"There is a real big interest right now, especially in Southern California," Correia said.

But that doesn't mean the nominations have seen success.

"Some people ask, `what are you saving that old junk for?"' he said.

Resident Frater, who was born in Monrovia, disagrees.

"I remember first seeing (the Driftwood) in the 1970s when I was in my 20s; I thought it was great," he said. "Most of these (buildings) have been torn down. I'd like to see this one saved. Its got that El Monte aura."

"Once it's gone, it's gone," he said.

rebecca.kimitch@sgvn.com

(626) 962-8811, Ext. 2105

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Vavala
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Postby Vavala » Fri Nov 07, 2008 5:20 pm

The State Historical Resources Commission voted unanimously today on the Driftyland Dairy-Port, making an official determination of eligibility for listing in the CA Register of Historical Resources.

Although it is not formally listed in the CA Register because of owner objection, Driftyland Dairy-Port is now considered a historic resource under CEQA, the California Environmental Quality Act. Any proposals for redevelopment at the site must consider preservation alternatives that would adaptively reuse this space age icon.

This successful nomination sets an important precedent for recent past structures throughout California, and for El Monte, which has yet to enact a historic preservation ordinance.

Thank you to everyone who helped to protect this irreplaceable piece of LA County history!

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Postby nichols » Tue Nov 11, 2008 10:13 pm

It was a great day at the State Historic Resources Commission. A really great fire station in Riverside was landmarked just before we were up. Mike Buhler from the Conservancy office and Theresa Grimes, our consultant who prepared the nomination both spoke as did Charlene and myself.
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Thanks Mike!

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nichols
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Postby nichols » Tue Nov 11, 2008 11:18 pm

Incidentally, the last words from the commissioners on this was: "Thank you very much for bringing this to us. It's a great resource."

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Postby Adriene » Thu Nov 13, 2008 6:31 pm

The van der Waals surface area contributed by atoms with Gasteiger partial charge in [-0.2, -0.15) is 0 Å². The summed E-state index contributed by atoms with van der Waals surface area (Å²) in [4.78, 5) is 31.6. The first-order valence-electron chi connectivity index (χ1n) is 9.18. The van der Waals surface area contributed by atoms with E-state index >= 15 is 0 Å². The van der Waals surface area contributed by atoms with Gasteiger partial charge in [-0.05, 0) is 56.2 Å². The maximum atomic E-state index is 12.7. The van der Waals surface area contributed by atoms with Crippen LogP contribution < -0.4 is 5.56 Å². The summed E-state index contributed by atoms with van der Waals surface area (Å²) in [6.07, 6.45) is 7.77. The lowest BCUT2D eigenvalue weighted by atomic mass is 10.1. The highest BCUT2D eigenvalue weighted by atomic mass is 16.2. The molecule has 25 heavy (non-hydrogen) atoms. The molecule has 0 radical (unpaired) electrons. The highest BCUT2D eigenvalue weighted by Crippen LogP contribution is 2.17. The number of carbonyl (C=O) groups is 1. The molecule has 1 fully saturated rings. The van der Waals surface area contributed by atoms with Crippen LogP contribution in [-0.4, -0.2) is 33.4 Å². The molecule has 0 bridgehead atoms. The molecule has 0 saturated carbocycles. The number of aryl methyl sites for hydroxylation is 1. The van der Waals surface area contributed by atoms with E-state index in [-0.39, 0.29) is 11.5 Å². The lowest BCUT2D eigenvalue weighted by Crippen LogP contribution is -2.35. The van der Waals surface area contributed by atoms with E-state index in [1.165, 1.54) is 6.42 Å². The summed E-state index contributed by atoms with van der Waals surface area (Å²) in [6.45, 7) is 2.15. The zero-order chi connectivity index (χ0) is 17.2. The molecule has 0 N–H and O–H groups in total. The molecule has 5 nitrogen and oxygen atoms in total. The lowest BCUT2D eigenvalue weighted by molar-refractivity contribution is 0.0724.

This is another significant accomplishment for the Modcom and the Conservancy, and as Marcello said, sets an important precedent for modern resources. I loved that we were able to make this a truly collaborative effort and invited everyone to participate in researching and writing letters of support. Thank you all for caring and helping us to successfully qualify this truly one-of-a-kind space age icon!

Time for a trip out to see Drifty and celebrate with cocktails afterward at the Bahooka!

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nichols
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Postby nichols » Tue Jan 06, 2009 6:44 pm

L.A.'s Space-Age Drive-Through Makes History
By Margaret Foster | Online Only | Jan. 5, 2008
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The Driftwood Dairy-Port, built in 1962, is not protected by local laws because El Monte, Calif., lacks a preservation ordinance.


Credit: Adriene Biondo
A smiling cow has lured drivers to the Googie-style Driftwood Dairy-Port in El Monte, Calif., since 1961. Now the drive-through milk store and grocery is officially eligible for the state register of historic places...

http://www.preservationnation.org/magaz ... -port.html

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nichols
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Postby nichols » Thu Jan 07, 2010 12:09 am

Check out Sarah Stephens' great painting of the Driftwood Dairy

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http://www.sarahstephensillustration.com/

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nichols
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Postby nichols » Mon Apr 09, 2012 12:16 pm

Last Tuesday the Driftwood Dairy chopped off the top third of this sign. We're investigating.